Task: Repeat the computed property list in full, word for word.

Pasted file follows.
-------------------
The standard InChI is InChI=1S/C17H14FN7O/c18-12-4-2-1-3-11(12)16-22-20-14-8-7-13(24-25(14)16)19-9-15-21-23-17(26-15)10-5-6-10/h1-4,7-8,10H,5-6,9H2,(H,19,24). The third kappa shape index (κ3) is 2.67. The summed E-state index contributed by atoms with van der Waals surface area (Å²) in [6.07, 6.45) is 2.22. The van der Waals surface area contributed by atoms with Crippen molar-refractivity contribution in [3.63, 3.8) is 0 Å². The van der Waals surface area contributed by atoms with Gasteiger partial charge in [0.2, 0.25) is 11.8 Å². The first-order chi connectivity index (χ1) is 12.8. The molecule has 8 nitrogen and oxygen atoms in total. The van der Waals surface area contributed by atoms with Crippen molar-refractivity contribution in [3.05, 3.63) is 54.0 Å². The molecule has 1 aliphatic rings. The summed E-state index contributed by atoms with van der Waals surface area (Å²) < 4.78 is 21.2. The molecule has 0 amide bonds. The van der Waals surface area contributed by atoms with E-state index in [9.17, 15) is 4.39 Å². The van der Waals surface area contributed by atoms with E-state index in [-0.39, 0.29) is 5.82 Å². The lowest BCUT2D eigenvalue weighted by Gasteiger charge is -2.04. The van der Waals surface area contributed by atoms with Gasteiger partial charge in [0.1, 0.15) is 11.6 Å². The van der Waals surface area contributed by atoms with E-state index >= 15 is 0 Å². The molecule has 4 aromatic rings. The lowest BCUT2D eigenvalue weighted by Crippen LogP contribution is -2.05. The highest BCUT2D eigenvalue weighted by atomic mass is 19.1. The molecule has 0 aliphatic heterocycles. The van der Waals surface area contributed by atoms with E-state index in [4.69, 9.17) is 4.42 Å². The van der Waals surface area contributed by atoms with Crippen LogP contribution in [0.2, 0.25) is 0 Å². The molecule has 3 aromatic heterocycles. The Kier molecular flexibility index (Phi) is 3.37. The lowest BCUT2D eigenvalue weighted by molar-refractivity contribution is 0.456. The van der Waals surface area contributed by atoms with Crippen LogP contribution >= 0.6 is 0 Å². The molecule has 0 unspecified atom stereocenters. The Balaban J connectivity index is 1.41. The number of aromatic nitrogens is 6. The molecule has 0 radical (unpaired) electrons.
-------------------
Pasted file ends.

The standard InChI is InChI=1S/C17H14FN7O/c18-12-4-2-1-3-11(12)16-22-20-14-8-7-13(24-25(14)16)19-9-15-21-23-17(26-15)10-5-6-10/h1-4,7-8,10H,5-6,9H2,(H,19,24). The third kappa shape index (κ3) is 2.67. The summed E-state index contributed by atoms with van der Waals surface area (Å²) in [6.07, 6.45) is 2.22. The van der Waals surface area contributed by atoms with Crippen molar-refractivity contribution in [3.63, 3.8) is 0 Å². The van der Waals surface area contributed by atoms with Gasteiger partial charge in [0.2, 0.25) is 11.8 Å². The first-order chi connectivity index (χ1) is 12.8. The molecule has 8 nitrogen and oxygen atoms in total. The van der Waals surface area contributed by atoms with Crippen molar-refractivity contribution in [3.05, 3.63) is 54.0 Å². The molecule has 1 aliphatic rings. The summed E-state index contributed by atoms with van der Waals surface area (Å²) < 4.78 is 21.2. The molecule has 0 amide bonds. The van der Waals surface area contributed by atoms with E-state index in [9.17, 15) is 4.39 Å². The van der Waals surface area contributed by atoms with E-state index in [-0.39, 0.29) is 5.82 Å². The lowest BCUT2D eigenvalue weighted by Gasteiger charge is -2.04. The van der Waals surface area contributed by atoms with Gasteiger partial charge in [0.1, 0.15) is 11.6 Å². The van der Waals surface area contributed by atoms with E-state index >= 15 is 0 Å². The molecule has 4 aromatic rings. The lowest BCUT2D eigenvalue weighted by Crippen LogP contribution is -2.05. The highest BCUT2D eigenvalue weighted by atomic mass is 19.1. The molecule has 0 aliphatic heterocycles. The van der Waals surface area contributed by atoms with E-state index in [4.69, 9.17) is 4.42 Å². The van der Waals surface area contributed by atoms with Crippen LogP contribution in [0.2, 0.25) is 0 Å². The molecule has 3 aromatic heterocycles. The Kier molecular flexibility index (Phi) is 3.37. The lowest BCUT2D eigenvalue weighted by molar-refractivity contribution is 0.456. The van der Waals surface area contributed by atoms with Crippen LogP contribution >= 0.6 is 0 Å². The molecule has 0 unspecified atom stereocenters. The Balaban J connectivity index is 1.41. The number of aromatic nitrogens is 6. The molecule has 0 radical (unpaired) electrons.